A mild natured man, reflective at times, he was hard-working, and steadfast. A farmer’s son, he loved nature, and frequently called us to come and admire the bright night sky, or a hovering hummingbird in the yard. He loved his family, and smiled proudly as we left the nest one by one, to try our luck in the world. When one of us drove away, down the lane, after a visit home, he would stand out in the yard, and wave at the car until it eventually went out of sight. In keeping with his personality, he was not a demonstrative man, and expressed his love for us in a quiet, reserved way.

An avid reader, he cherished the written word, and regularly devoured the epic novels of James Michener, with some westerns by Zane Grey thrown in for good measure. He would be pleased that all five of his children became insatiable readers, and his grandchildren as well, as the passion for prose continues down through the generations.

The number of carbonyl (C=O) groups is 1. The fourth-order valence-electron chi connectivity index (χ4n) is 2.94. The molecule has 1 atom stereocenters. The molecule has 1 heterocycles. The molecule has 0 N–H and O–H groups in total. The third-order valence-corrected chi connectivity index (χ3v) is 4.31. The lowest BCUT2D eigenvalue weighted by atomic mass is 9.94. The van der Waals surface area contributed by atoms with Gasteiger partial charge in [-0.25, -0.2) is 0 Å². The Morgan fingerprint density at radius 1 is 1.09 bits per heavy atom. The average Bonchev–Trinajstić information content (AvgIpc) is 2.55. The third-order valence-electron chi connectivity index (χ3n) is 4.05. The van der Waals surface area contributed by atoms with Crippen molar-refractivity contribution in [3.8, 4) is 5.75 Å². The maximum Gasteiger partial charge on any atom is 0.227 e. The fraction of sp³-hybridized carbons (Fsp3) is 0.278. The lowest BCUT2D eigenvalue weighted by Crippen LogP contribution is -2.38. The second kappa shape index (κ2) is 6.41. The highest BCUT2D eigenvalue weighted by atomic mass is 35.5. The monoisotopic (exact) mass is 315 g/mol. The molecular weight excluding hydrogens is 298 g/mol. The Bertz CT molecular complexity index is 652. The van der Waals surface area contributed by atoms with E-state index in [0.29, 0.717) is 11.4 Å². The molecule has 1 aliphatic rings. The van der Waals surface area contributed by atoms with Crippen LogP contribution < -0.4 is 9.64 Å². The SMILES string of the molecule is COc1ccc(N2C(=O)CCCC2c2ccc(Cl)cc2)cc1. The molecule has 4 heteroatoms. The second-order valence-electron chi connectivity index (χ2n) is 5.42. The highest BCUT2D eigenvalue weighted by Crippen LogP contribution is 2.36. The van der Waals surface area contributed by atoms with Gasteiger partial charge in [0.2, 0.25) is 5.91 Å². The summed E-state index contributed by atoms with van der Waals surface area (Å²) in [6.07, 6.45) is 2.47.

As the hot, sultry, days of July are upon us once again, I remember this man, who was our father. He worked tirelessly to provide for us and put food on our table. He shared his wisdom with us, and cautioned us, “everything in moderation” and “always think for yourself, or someone else will do it for you”. He was the role model who gave us a strong work ethic, and reminded us to “always keep your word.”

Today, on his birthday, I recall many July 15ths when we celebrated together. I remember the jokes and the laughter, familiar faces gathered around the weathered old picnic table, and our mother beaming, making her way across the lawn, carrying his chocolate layer cake, candles lit….

It’s a beautiful day to remember our Dad,……so it is.


 

 

This post in memory of Tobias ‘Tib’, ’Tim’ Stafford
July 15, 1918 – July 18, 1992

(photo:  l to r:   Tobias  “Tib” Stafford, Audry (Rutherford) Stafford, Tim Stafford (standing), seated – Ethel (Burlingame) Rutherford, Fred Rutherford (Mother’s aunt and uncle from Ogdensburg, St. Lawrence County, New York.)